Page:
Roles And Responsibilities Of An Audiologist

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1.The learning activities in this block included performing activities that fall within the roles and responsibilities of an Audiologist. The categories of roles and responsibilities of an Audiologist that were performed in this practical block include assessment and identification, as well as prevention and education. The audiologist supervised and conducted newborn and infant hearing screening during this practical block. There was also the screening of speech-language for the initial identification of patients with other communication disorders. This was done in the follow up clinic using the Rossetti Infant Toddler Language Scale. With prevention and education, the learning activities that took place were the provision of information to …show more content…
Effective communication is fundamental to the partnership between audiologists as the professionals and parents. I will strive to do this better as the way in which feedback is given to the parents impacts whether they understand what condition their child may have as well as what the next step should be in the intervention and management. It is also important to be able to provide information (such as milestones or stimulation activities) in a way that provides guidance without completely taking over and telling parents what to do so as to not cause the parents to be overly dependant but rather build confidence in themselves and their …show more content…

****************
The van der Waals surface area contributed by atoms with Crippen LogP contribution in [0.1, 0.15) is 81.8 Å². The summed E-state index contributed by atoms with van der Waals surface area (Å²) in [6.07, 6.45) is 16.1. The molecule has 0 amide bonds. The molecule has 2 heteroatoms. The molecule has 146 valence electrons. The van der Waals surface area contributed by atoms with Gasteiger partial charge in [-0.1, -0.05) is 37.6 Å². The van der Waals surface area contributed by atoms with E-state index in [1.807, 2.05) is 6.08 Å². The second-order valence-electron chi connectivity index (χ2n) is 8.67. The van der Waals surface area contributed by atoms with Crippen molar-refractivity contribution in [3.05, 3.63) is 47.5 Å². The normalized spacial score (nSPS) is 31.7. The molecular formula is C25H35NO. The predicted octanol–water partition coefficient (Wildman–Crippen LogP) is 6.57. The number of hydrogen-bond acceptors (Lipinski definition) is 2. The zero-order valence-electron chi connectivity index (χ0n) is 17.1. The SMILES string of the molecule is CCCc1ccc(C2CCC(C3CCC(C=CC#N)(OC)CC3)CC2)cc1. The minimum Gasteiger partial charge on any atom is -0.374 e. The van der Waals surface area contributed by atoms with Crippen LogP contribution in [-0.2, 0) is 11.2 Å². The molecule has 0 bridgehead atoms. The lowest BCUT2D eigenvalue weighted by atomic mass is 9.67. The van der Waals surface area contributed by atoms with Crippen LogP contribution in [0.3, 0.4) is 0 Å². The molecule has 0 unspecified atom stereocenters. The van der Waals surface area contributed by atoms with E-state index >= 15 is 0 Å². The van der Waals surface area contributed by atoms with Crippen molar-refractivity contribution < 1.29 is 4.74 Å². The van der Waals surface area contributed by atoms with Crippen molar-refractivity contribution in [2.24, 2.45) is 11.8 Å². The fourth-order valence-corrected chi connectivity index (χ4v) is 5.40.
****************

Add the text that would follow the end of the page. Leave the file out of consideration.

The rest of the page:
There was collaboration between the Audiologist and the Speech-Language Therapist at the infant hearing screening station. At this station the audiologist ould take the leading role in performing the hearing screening on the infants. The Speech-Language therapist would take on the role of the assistant, handling the admin of the screening as well as assisting with occupying the infant’s attention so that the screening takes place smoothly. The audiologist also took on the role of trainer, training the speech-language therapist on how to conduct the screening correctly as well as interpreting the results of the tests correctly. There was collaboration in the follow-up clinic between the occupational therapist, audiologist and speech-language therapist. At this station, checklists assessing and screening the infant’s physical, motor, feeding, play, language and gestural development were completed by the three professionals. The occupational therapist would assess the infant first, followed immediately by the audiologist and speech-language therapist. The audiologists, who were unfamiliar with the feeding checklist as well as the RITLs, would have the checklists explained to them by the speech-language therapist in charge and the occupational therapist

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